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I'm developing a java web-app for the acquisition of contracts, and that have to receive some file from an external system. For each new contract i recieve some information about the new customer and a audio file. Now I could save the file on db(I'm using Oracle 11g) or save just the link on db and then maintain the file on a server.

In your opinion What is the better solution? What are prod and cons of the both the ways described above?

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    Does this contract change, gets amended or replaced? That's the only case I'd store externals in the database - (not so) cheap versioning included. Otherwise you'd be wasting space & performance by lugging this around in oracle.
    – mabi
    Sep 29, 2014 at 7:54
  • Don't forget backup and recovery complexity. Stored in the DB, you get that "free". Stored outside, you need to make sure the files are backed up -- and that in a way that is consistent with the metadata stored in the DB. Sep 29, 2014 at 7:58

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My strong advice (regardless of the RDBMS): store the files separately. This makes a much smaller database, important when you backup, migrate, replicate etc. Additionally, you can separate db and files on different disks, having so much more control over storage locations (e.g. disk subsystems with different fail-over strategies).

This means however, you need a way to serve the files to your clients, which requires extra work (but also extra opportunities, as you are not bound to the DB communication protocol).

A pro for storing in the db is obviously the simple way to return the data to the client.

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    Should you choose to do this be careful with your backup and restore strategy. The onus for ensuring everything in the file system is mentioned in the DB and vice versa now rests with you alone. Similarly there is no transaction which spans DB and file system as you add or remove file and meta data. You will have to write reconciliation and tidy-up code yourself. Oct 6, 2014 at 3:59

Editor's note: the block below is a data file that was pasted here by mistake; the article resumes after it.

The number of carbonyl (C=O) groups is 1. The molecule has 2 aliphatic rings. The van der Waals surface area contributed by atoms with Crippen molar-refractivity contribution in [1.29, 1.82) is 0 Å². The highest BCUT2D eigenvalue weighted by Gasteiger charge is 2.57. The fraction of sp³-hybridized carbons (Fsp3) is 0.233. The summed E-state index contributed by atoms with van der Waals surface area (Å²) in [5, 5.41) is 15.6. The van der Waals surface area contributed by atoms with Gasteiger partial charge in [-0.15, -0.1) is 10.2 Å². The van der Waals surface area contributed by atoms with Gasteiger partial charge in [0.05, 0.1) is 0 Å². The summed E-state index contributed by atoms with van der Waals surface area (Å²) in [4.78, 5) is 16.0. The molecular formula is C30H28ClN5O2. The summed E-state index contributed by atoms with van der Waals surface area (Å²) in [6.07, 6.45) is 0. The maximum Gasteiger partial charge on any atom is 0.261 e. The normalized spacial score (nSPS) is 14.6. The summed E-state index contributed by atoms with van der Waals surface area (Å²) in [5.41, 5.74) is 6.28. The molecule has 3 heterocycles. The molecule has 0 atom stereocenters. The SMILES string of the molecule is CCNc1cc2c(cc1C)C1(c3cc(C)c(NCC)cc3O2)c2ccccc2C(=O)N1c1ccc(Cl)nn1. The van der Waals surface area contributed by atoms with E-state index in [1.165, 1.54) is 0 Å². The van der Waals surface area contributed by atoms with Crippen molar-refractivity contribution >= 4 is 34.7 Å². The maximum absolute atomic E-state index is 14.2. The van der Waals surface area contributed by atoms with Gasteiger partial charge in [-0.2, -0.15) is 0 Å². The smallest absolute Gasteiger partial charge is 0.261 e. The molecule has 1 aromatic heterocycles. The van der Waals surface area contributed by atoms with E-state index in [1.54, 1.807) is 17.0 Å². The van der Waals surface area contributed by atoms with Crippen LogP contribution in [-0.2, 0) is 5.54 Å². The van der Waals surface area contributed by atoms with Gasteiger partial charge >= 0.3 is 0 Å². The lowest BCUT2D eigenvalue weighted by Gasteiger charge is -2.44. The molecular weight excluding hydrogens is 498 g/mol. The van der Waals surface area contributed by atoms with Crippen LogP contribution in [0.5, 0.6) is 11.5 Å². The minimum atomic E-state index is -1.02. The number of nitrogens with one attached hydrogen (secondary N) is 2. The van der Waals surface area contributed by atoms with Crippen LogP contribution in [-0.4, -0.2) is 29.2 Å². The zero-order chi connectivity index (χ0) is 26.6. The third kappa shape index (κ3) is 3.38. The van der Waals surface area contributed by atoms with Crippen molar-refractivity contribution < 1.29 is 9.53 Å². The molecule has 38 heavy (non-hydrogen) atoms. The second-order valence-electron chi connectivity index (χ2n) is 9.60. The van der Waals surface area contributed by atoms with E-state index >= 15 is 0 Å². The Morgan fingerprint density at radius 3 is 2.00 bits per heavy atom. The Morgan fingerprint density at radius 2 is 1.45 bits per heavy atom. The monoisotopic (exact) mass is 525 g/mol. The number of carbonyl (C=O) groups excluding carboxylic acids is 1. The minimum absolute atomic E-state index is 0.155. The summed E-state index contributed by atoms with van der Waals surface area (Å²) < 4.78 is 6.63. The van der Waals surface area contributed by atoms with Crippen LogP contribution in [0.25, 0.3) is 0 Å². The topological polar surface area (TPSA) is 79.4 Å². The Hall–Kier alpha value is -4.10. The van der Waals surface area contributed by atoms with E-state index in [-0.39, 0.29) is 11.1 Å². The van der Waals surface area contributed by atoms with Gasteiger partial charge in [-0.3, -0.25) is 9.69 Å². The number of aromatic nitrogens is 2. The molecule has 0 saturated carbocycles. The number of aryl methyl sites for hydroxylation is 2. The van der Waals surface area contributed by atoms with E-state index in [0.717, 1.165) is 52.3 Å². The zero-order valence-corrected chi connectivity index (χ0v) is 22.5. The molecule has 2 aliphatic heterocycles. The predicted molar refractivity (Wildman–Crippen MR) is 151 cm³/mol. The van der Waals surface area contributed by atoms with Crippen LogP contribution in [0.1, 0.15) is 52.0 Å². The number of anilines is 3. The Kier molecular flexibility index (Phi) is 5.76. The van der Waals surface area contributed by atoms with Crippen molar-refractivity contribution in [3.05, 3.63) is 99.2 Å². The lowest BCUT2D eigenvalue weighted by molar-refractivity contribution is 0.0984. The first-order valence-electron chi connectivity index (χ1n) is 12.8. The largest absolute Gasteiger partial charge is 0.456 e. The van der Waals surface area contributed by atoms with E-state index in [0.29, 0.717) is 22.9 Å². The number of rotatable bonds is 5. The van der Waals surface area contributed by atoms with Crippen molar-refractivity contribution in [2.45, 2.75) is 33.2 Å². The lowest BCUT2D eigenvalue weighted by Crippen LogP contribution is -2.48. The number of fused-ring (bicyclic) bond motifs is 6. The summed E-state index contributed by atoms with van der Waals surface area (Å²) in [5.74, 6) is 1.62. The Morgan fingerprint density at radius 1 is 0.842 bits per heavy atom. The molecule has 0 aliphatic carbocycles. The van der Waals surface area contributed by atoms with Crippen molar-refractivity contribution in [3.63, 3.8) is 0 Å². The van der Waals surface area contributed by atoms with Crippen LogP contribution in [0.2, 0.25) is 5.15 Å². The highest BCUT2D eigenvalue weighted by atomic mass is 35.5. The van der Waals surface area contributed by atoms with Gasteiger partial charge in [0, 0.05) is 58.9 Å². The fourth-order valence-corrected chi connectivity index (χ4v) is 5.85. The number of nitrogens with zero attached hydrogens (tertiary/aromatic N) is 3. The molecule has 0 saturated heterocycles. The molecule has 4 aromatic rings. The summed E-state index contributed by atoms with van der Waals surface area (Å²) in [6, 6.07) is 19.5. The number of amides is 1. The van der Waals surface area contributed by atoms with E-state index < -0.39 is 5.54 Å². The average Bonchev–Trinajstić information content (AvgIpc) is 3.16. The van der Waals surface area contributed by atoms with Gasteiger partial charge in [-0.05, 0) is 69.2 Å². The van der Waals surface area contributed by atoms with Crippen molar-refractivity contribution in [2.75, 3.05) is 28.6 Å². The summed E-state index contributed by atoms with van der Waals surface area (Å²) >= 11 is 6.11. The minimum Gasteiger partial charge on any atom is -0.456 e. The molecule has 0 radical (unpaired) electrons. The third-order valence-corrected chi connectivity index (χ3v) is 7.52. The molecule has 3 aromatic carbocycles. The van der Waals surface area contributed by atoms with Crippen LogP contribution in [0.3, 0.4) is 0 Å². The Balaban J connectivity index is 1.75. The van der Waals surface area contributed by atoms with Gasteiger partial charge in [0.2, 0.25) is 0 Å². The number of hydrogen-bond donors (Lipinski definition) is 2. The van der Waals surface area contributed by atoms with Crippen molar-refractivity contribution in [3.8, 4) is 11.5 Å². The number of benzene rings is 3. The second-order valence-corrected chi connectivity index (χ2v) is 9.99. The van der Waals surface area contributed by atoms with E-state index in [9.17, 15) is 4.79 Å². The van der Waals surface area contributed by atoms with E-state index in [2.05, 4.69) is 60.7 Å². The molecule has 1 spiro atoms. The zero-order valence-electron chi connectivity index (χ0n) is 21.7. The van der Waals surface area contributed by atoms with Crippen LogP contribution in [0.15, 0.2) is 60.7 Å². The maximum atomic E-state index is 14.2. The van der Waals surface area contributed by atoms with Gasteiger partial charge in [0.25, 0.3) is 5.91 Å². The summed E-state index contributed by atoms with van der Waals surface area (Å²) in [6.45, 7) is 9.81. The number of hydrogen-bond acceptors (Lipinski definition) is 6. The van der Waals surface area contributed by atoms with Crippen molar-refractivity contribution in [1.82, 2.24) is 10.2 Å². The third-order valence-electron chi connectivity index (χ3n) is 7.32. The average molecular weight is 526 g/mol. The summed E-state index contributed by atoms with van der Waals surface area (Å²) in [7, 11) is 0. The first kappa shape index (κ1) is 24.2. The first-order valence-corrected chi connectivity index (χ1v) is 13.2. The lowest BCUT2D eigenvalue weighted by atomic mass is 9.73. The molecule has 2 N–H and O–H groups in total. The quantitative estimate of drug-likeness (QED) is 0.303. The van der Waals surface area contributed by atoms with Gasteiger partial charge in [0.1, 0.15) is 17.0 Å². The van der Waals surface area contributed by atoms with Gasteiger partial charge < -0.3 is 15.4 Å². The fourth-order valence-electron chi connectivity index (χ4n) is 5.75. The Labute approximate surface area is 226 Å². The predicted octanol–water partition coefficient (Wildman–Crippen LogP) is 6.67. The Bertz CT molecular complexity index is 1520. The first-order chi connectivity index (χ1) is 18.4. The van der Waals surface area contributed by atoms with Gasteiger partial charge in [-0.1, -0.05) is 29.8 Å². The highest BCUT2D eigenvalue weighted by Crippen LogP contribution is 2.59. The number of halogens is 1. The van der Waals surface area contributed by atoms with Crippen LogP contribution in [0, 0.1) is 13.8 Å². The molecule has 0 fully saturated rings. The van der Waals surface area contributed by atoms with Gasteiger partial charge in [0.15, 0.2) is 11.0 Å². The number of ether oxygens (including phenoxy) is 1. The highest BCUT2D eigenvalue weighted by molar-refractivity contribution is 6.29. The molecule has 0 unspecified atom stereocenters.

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Have you considered Oracle's BFILE ? Sounds like it's a perfect fit for you;

http://www.orafaq.com/wiki/BFILE

Here's some further reading material on the subject ; http://docs.oracle.com/cd/B10501_01/appdev.920/a96591/adl12bfl.htm

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As always, It will depend on how much money are you able to spend. (may I say "invest"?)

Although the feature of storing binary files into Oracle is included in all Database editions, storing binary files into the database will increase hardware and human resources costs since your db will become bigger and bigger, and it's very common in these cases that you'll be facing a VLDB in OLTP environment in a few months. These kind of databases tend to require high performance servers, big and expandible data storage subsystems, and people skilled enough to handle and prevent problems and tuning performance issues.

The benefits are obvious. Your binary data will be managed by a powerful, secure and flexible RDBMS such Oracle. Not to mention that your data will be high consistent with the metadata, widely reducing minor or big human errors, and maintenance will be simplified.

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